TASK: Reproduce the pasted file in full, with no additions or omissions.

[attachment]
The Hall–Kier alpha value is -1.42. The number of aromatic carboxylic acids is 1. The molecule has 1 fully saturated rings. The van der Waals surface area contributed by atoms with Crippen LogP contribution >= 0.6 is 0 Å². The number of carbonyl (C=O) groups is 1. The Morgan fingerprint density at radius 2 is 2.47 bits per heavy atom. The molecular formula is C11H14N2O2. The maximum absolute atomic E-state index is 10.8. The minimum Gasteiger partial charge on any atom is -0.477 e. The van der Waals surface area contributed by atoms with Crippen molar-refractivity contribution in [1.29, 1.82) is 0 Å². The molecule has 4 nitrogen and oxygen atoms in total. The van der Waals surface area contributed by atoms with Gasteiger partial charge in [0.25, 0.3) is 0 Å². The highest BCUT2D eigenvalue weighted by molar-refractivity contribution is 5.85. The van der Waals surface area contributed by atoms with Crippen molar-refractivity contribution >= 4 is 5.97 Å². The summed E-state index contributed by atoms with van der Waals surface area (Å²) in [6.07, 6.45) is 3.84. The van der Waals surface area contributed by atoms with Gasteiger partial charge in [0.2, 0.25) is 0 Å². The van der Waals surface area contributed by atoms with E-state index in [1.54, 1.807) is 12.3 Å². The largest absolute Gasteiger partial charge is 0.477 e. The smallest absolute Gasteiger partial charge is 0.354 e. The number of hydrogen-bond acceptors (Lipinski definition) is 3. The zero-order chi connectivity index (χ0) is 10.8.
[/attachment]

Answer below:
The Hall–Kier alpha value is -1.42. The number of aromatic carboxylic acids is 1. The molecule has 1 fully saturated rings. The van der Waals surface area contributed by atoms with Crippen LogP contribution >= 0.6 is 0 Å². The number of carbonyl (C=O) groups is 1. The Morgan fingerprint density at radius 2 is 2.47 bits per heavy atom. The molecular formula is C11H14N2O2. The maximum absolute atomic E-state index is 10.8. The minimum Gasteiger partial charge on any atom is -0.477 e. The van der Waals surface area contributed by atoms with Crippen molar-refractivity contribution in [1.29, 1.82) is 0 Å². The molecule has 4 nitrogen and oxygen atoms in total. The van der Waals surface area contributed by atoms with Gasteiger partial charge in [0.25, 0.3) is 0 Å². The highest BCUT2D eigenvalue weighted by molar-refractivity contribution is 5.85. The van der Waals surface area contributed by atoms with Crippen molar-refractivity contribution >= 4 is 5.97 Å². The summed E-state index contributed by atoms with van der Waals surface area (Å²) in [6.07, 6.45) is 3.84. The van der Waals surface area contributed by atoms with Gasteiger partial charge in [0.2, 0.25) is 0 Å². The van der Waals surface area contributed by atoms with E-state index in [1.54, 1.807) is 12.3 Å². The largest absolute Gasteiger partial charge is 0.477 e. The smallest absolute Gasteiger partial charge is 0.354 e. The number of hydrogen-bond acceptors (Lipinski definition) is 3. The zero-order chi connectivity index (χ0) is 10.8.